Mud Review – After Armageddon

Danielle Ozymandias, Lemon Baardsen, and Sarah Nilsen in MUD - Photo by Jennifer Brofer
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Written and directed by Bree Pavey, MUD digs into one of society’s biggest fears – the collapse of society as we know it, the possible consequence of catastrophes which loom just beyond tomorrow and could surface at any time. Perhaps a nuclear holocaust. A never-ending war. A devastating pandemic. Multiple governments overthrown with chaos ensuing. All leading to the unanticipated loss of the bonds that hold society together. MUD offers playwright Pavey the opportunity to conjecture about the “after” following such an Armageddon.

Benjamin Rawls and Antwan Alexander II – Photo by Jennifer Brofer

MUD is just such a society formed after the unthinkable has decimated the world as we know it. Hate and barbarism circumnavigate the globe – but an organized piece of sanity seems to linger in the small community of MUD. Led by the formidable Gardner (Lemon Baardsen/Madylin Sweeten Durrie), the ragtag doomsday group has come together for one goal: survival. Luckily, their pattern of life seems to be yielding that very benefit. Then why is the Feeder (Benjamin Rawls/Kristian Maxwell-McGeever) refusing to do his job of preparing sustenance for the group? Why are outsiders like the Innocent (Emilie Crotty/Silas Jean-Rox) disappearing? Why is the Adjudicator (Antwan Alexander II/Biniyam Abreha) feeling that justice may be hanging in the balance?

Biniyam Abreha and Matt Lorenzo – Photo by Jennifer Brofer

MUD is double cast – and has a large cast indeed. In addition to the above pairs, the cast includes Barbera Ann Howard, Benjamin Marshall, Britt Crisp, Danielle Ozymandias, Ignacio Navarro, Maia Luer, Matt Lorenzo, Mitch Rosander, Robert Jolly, Sarah Nilsen, and Travyz Santos Gatz. Madylin Sweeten Durrie’s scenic design is perfect for the parched leftovers of society, filmy with smoke and dim lighting (by Tor Brown). Jen DeRosa’s costumes are sufficiently ragged to suggest that a good deal of time has gone by since Vogue and Gentlemen’s Quarterly determined the style of the moment. Clearly, MUD is a group effort, with actors even doubling as production crew. Author Bree Pavey also serves as director and sound designer.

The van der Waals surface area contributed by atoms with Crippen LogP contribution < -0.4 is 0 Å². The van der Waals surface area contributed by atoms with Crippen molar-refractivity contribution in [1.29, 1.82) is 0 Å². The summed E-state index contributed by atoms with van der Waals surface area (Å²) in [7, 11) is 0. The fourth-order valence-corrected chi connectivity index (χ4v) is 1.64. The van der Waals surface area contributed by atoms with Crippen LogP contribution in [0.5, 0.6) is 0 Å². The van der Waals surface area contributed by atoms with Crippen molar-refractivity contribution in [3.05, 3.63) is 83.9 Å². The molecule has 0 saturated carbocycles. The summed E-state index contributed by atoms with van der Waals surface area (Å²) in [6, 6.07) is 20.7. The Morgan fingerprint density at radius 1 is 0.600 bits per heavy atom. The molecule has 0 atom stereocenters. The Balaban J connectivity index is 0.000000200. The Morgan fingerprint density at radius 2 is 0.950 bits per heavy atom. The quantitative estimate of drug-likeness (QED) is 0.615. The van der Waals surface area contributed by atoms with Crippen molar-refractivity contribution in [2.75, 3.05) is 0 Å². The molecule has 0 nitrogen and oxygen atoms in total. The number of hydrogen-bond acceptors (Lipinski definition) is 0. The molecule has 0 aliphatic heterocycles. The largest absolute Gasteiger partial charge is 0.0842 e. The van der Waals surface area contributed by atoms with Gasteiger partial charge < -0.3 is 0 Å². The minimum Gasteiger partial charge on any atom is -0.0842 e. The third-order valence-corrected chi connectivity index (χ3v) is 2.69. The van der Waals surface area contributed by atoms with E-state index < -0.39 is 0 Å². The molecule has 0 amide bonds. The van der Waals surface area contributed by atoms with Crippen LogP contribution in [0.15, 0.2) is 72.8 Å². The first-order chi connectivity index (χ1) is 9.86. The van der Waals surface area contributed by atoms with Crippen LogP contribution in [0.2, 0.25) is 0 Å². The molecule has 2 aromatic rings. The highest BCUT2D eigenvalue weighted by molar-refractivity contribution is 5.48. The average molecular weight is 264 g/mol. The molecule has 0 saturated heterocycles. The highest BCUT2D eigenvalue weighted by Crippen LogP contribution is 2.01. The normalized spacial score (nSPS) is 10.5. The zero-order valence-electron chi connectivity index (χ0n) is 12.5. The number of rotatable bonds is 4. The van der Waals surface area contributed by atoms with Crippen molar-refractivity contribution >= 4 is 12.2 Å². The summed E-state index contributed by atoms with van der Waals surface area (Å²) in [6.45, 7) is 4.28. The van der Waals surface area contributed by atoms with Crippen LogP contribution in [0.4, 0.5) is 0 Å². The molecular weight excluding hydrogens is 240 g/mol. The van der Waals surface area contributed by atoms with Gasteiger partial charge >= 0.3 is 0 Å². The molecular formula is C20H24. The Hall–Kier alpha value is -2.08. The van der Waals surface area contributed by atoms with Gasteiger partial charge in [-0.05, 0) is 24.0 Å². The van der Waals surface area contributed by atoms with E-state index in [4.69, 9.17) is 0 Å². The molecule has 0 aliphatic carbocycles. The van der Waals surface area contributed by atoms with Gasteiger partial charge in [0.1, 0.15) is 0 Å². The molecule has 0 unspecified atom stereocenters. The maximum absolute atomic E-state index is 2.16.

Benjamin Rawls and Lemon Baardsen – Photo by Jennifer Brofer

MUD is obviously the work of a devoted and enthusiastic group of theater folk who want to be seen and heard on today’s stage. As such, this group deserves praise for their efforts. However, the production also highlights some weaknesses, including being overlong and often opaque and difficult to follow. In fact, it is only in the last fifteen minutes of the show lasting over two hours that some of the key issues and motivations became apparent – surely a long time to wait, often in confusion, during those long two plus hours. Rather than a surprising twist, the conclusion is instead a slow and grinding effort to achieve some degree of clarity. It appeared that editing would have improved the script, remembering the old adage that “less is more.”  On the plus side, MUD is certainly timely and thought-provoking. It might be improved by including a talk-back at the end of the play to encourage audience members to voice their opinions.

Maia Luer – Photo by Jennifer Brofer

MUD runs through September 11, 2022, with performances at 8 p.m. on Fridays and Saturdays and at 7 p.m. on Sundays. The Loft Ensemble Theatre is located at 11031 Camarillo Street, North Hollywood CA 91602. Tickets are Pay-What-You-Want. For information and reservations, call 818-452-3153 or go online.


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